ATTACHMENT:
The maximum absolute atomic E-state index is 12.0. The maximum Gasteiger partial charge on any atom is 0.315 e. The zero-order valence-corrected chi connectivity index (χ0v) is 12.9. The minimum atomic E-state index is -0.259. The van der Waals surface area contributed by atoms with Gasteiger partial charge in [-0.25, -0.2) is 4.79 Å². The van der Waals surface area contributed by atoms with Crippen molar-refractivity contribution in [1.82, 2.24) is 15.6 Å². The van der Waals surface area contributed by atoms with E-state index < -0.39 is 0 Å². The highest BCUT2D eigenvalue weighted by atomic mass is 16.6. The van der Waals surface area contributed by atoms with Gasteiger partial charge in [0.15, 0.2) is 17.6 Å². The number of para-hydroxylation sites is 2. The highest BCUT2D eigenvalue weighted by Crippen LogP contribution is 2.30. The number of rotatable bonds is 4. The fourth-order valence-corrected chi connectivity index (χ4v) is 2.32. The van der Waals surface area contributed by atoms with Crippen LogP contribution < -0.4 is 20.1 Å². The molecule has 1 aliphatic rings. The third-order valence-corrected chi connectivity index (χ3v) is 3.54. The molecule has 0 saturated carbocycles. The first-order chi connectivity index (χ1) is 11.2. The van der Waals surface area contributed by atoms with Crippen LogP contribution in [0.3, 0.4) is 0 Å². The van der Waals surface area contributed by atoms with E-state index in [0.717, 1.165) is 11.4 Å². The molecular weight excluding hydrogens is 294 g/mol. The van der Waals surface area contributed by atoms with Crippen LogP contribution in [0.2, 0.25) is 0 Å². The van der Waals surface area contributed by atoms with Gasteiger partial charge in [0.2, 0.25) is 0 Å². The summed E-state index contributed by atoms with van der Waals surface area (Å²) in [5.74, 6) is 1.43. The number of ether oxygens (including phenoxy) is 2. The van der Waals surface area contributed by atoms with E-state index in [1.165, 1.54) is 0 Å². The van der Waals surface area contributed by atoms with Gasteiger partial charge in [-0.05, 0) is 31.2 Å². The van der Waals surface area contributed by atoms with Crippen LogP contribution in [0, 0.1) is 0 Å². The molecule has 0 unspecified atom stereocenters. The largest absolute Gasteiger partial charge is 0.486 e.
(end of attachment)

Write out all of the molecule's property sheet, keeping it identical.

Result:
The maximum absolute atomic E-state index is 12.0. The maximum Gasteiger partial charge on any atom is 0.315 e. The zero-order valence-corrected chi connectivity index (χ0v) is 12.9. The minimum atomic E-state index is -0.259. The van der Waals surface area contributed by atoms with Gasteiger partial charge in [-0.25, -0.2) is 4.79 Å². The van der Waals surface area contributed by atoms with Crippen molar-refractivity contribution in [1.82, 2.24) is 15.6 Å². The van der Waals surface area contributed by atoms with E-state index < -0.39 is 0 Å². The highest BCUT2D eigenvalue weighted by atomic mass is 16.6. The van der Waals surface area contributed by atoms with Gasteiger partial charge in [0.15, 0.2) is 17.6 Å². The number of para-hydroxylation sites is 2. The highest BCUT2D eigenvalue weighted by Crippen LogP contribution is 2.30. The number of rotatable bonds is 4. The fourth-order valence-corrected chi connectivity index (χ4v) is 2.32. The van der Waals surface area contributed by atoms with Crippen LogP contribution < -0.4 is 20.1 Å². The molecule has 1 aliphatic rings. The third-order valence-corrected chi connectivity index (χ3v) is 3.54. The molecule has 0 saturated carbocycles. The first-order chi connectivity index (χ1) is 11.2. The van der Waals surface area contributed by atoms with Crippen LogP contribution in [0.3, 0.4) is 0 Å². The van der Waals surface area contributed by atoms with E-state index in [0.717, 1.165) is 11.4 Å². The molecular weight excluding hydrogens is 294 g/mol. The van der Waals surface area contributed by atoms with Crippen LogP contribution in [0.2, 0.25) is 0 Å². The van der Waals surface area contributed by atoms with Gasteiger partial charge in [0.2, 0.25) is 0 Å². The summed E-state index contributed by atoms with van der Waals surface area (Å²) in [5.74, 6) is 1.43. The number of ether oxygens (including phenoxy) is 2. The van der Waals surface area contributed by atoms with E-state index in [1.165, 1.54) is 0 Å². The van der Waals surface area contributed by atoms with Gasteiger partial charge in [-0.05, 0) is 31.2 Å². The van der Waals surface area contributed by atoms with Crippen LogP contribution in [0, 0.1) is 0 Å². The molecule has 0 unspecified atom stereocenters. The largest absolute Gasteiger partial charge is 0.486 e.